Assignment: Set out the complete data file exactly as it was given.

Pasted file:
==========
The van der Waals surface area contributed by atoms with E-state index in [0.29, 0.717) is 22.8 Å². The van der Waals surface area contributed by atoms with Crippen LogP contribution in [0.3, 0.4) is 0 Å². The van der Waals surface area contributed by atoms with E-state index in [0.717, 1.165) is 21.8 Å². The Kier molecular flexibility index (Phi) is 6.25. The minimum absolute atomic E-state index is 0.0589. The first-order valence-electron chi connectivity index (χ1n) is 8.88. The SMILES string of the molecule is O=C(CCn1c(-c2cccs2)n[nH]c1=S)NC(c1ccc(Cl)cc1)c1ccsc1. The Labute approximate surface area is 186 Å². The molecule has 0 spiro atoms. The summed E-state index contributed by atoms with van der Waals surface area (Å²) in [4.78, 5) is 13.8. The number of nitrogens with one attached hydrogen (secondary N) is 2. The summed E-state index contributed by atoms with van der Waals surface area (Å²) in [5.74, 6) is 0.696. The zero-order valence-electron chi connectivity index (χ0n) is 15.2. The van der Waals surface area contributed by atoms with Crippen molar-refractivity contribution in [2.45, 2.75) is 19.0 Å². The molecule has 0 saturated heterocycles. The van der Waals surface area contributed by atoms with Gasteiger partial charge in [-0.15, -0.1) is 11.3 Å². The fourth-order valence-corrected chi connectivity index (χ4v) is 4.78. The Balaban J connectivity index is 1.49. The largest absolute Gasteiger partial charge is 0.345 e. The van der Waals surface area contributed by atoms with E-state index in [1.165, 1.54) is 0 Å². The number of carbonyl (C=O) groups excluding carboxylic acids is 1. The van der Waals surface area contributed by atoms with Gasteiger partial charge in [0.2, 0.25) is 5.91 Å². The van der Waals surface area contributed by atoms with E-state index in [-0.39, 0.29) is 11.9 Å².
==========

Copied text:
The van der Waals surface area contributed by atoms with E-state index in [0.29, 0.717) is 22.8 Å². The van der Waals surface area contributed by atoms with Crippen LogP contribution in [0.3, 0.4) is 0 Å². The van der Waals surface area contributed by atoms with E-state index in [0.717, 1.165) is 21.8 Å². The Kier molecular flexibility index (Phi) is 6.25. The minimum absolute atomic E-state index is 0.0589. The first-order valence-electron chi connectivity index (χ1n) is 8.88. The SMILES string of the molecule is O=C(CCn1c(-c2cccs2)n[nH]c1=S)NC(c1ccc(Cl)cc1)c1ccsc1. The Labute approximate surface area is 186 Å². The molecule has 0 spiro atoms. The summed E-state index contributed by atoms with van der Waals surface area (Å²) in [4.78, 5) is 13.8. The number of nitrogens with one attached hydrogen (secondary N) is 2. The summed E-state index contributed by atoms with van der Waals surface area (Å²) in [5.74, 6) is 0.696. The zero-order valence-electron chi connectivity index (χ0n) is 15.2. The van der Waals surface area contributed by atoms with Crippen molar-refractivity contribution in [2.45, 2.75) is 19.0 Å². The molecule has 0 saturated heterocycles. The van der Waals surface area contributed by atoms with Gasteiger partial charge in [-0.15, -0.1) is 11.3 Å². The fourth-order valence-corrected chi connectivity index (χ4v) is 4.78. The Balaban J connectivity index is 1.49. The largest absolute Gasteiger partial charge is 0.345 e. The van der Waals surface area contributed by atoms with E-state index in [1.165, 1.54) is 0 Å². The number of carbonyl (C=O) groups excluding carboxylic acids is 1. The van der Waals surface area contributed by atoms with Gasteiger partial charge in [0.2, 0.25) is 5.91 Å². The van der Waals surface area contributed by atoms with E-state index in [-0.39, 0.29) is 11.9 Å².